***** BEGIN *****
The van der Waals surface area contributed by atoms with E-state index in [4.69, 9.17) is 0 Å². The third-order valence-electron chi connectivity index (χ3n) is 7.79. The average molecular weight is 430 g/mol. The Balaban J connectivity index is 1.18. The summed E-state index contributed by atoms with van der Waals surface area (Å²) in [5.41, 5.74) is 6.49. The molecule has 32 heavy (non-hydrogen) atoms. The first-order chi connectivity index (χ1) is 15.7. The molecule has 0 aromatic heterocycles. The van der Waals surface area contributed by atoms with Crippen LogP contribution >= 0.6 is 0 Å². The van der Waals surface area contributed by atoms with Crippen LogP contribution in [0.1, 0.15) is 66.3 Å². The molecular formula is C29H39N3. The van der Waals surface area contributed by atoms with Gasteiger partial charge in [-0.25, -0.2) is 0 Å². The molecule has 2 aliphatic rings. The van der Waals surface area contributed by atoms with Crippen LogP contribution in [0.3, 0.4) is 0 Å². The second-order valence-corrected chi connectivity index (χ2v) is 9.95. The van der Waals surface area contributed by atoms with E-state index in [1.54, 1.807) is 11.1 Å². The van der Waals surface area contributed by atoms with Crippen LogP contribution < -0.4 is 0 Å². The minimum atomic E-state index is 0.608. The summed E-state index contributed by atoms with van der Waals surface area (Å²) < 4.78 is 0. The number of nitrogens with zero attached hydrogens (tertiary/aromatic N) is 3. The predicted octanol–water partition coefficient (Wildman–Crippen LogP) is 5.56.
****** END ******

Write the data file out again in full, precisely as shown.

The van der Waals surface area contributed by atoms with E-state index in [4.69, 9.17) is 0 Å². The third-order valence-electron chi connectivity index (χ3n) is 7.79. The average molecular weight is 430 g/mol. The Balaban J connectivity index is 1.18. The summed E-state index contributed by atoms with van der Waals surface area (Å²) in [5.41, 5.74) is 6.49. The molecule has 32 heavy (non-hydrogen) atoms. The first-order chi connectivity index (χ1) is 15.7. The molecule has 0 aromatic heterocycles. The van der Waals surface area contributed by atoms with Crippen LogP contribution >= 0.6 is 0 Å². The van der Waals surface area contributed by atoms with Crippen LogP contribution in [0.1, 0.15) is 66.3 Å². The molecular formula is C29H39N3. The van der Waals surface area contributed by atoms with Gasteiger partial charge in [-0.25, -0.2) is 0 Å². The molecule has 2 aliphatic rings. The van der Waals surface area contributed by atoms with Crippen LogP contribution in [0.3, 0.4) is 0 Å². The second-order valence-corrected chi connectivity index (χ2v) is 9.95. The van der Waals surface area contributed by atoms with E-state index in [1.54, 1.807) is 11.1 Å². The van der Waals surface area contributed by atoms with Crippen LogP contribution < -0.4 is 0 Å². The minimum atomic E-state index is 0.608. The summed E-state index contributed by atoms with van der Waals surface area (Å²) < 4.78 is 0. The number of nitrogens with zero attached hydrogens (tertiary/aromatic N) is 3. The predicted octanol–water partition coefficient (Wildman–Crippen LogP) is 5.56.